The regional office of the Bureau of Fisheries and Aquatic Resources (BFAR) will start its two-month trial of urban aquaponics in June before rolling it out in MIMAROPA provinces.
Aquaponics is combining aquaculture and hydroponics into one system in a symbiotic environment. The technology uses fish wastes from aquaculture as nutrients to grow crops under the component of hydroponics.
BFAR regional director Elizer Salilig said Friday that their office has prepared a purchase request for the components of the small unit of aquaponics worth P70,000.
He said aquaponic is one of the government’s newest projects to ensure sustained food production in urban communities as part of the “new normal” in pandemic times.
“Nag-realign kami ng budget para sa pandemic tapos ang ginawa last week ay nagkaroon ng demo sa BFAR Central Office at promotion ng aquaponic. After nagkaroon ng actual demo, that’s the time na saka natin i-adapt kasi maganda ang promotion pero syempre hindi natin puwede na gagawa agad ng marami na wala pa tayong tinatawag na operation,” Salilig said.
Department of Agriculture (DA) Sec. William Dar said in a virtual presser on Thursday that their agency is promoting the urban aquaponics to serve as another source of food for household requirements.
The bureau with the Agricultural Training Institute (ATI) could provide technical assistance, site assessments, and lectures for interested individuals who want to try urban aquaponic culture in their areas.
“Ito yong isang inilunsad natin, pino-promote natin yong aquaponics. Aquaponics is a combination of vegetable production and fish cultivation, fish raising. Ito ay magandang intervention gagawin at paigtingin pa ng Bureau of Fisheries and Aquatic Resources so that in urban areas, hindi lang vegetable crops o fruits ang ipo-produce, meron na rin source ng protein kagaya ng tilapia,” Dar said.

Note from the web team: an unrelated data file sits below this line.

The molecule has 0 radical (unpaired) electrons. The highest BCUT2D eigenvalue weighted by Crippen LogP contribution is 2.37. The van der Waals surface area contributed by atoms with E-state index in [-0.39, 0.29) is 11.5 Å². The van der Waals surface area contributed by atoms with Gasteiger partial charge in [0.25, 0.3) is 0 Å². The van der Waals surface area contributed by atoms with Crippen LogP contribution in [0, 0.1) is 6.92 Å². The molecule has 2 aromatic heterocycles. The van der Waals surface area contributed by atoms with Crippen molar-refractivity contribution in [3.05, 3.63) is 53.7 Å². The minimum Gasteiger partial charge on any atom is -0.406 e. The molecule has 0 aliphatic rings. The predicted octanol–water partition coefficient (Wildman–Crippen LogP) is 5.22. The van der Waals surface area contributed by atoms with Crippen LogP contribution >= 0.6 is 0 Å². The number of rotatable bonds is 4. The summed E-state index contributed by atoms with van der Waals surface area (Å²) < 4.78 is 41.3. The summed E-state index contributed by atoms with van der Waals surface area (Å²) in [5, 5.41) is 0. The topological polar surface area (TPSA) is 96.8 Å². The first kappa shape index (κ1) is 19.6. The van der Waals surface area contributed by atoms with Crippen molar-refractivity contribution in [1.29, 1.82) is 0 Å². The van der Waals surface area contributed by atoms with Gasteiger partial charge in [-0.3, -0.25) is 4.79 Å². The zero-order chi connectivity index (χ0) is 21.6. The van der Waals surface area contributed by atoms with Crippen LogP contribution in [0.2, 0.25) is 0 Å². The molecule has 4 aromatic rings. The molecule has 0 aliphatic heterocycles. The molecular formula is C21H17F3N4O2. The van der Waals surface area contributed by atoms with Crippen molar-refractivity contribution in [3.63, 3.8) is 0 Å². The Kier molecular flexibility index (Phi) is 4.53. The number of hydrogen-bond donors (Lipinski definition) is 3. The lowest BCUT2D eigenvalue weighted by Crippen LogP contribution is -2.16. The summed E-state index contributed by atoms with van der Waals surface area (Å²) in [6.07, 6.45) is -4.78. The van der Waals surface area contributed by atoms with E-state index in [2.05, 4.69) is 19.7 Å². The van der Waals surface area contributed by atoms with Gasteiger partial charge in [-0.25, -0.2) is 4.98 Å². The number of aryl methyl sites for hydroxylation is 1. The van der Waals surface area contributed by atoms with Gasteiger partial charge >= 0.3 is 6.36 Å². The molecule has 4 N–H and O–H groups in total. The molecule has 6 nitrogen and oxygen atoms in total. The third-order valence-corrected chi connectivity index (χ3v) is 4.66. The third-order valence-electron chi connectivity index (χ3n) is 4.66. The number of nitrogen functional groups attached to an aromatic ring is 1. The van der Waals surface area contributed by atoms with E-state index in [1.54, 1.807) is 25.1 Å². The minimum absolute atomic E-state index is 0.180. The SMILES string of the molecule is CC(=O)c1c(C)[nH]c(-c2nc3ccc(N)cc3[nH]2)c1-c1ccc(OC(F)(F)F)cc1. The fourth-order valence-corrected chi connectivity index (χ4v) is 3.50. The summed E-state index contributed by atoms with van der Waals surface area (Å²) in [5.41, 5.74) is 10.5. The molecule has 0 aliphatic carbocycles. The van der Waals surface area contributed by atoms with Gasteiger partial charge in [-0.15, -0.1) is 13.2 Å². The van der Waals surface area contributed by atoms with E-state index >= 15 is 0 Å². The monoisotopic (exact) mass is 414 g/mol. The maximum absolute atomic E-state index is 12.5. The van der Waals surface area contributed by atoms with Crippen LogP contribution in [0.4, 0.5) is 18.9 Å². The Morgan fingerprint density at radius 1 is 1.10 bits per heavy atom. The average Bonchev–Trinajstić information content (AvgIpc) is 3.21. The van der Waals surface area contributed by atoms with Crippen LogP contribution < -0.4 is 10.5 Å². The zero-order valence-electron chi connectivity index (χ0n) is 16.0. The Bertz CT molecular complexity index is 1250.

Salilig said that after their two-month trial in June and July, they could start the harvesting by December. After their trial, BFAR MIMAROPA will look for ideal locations in the region that fit the demand of the aquaponic culture.
He said that it is ideal to put high-value vegetables and fishes such as lettuce and “hito” or catfish to compliment the expense.
“Kapag ang ilagay mo tilapia, depende sa size. For example, lagyan mo sya ng fingerling size, pagdating ng four months pwede ka na magsimula ng harvest dahan-dahan, ibig sabihin prototype. Kapag nilagay mo naman hito, ganon din, pagdating mo ng three months, mag-start ka na rin, according to size,” he said.
Considering MIMAROPA as an island region rich in marine resources, Salilig said that urban aquaponics will be optional for those who want to invest in it once they started to implement it after the trial.
“I-adapt natin, gawan natin ng trial para i-promote natin kasi may areas na gusto nila i-adapt. We could start dito sa region muna, kapag at least 85 percent, that’s the time pwede natin i-adapt at i-implemet sa lahat. Yong gusto lang, optional,” he said.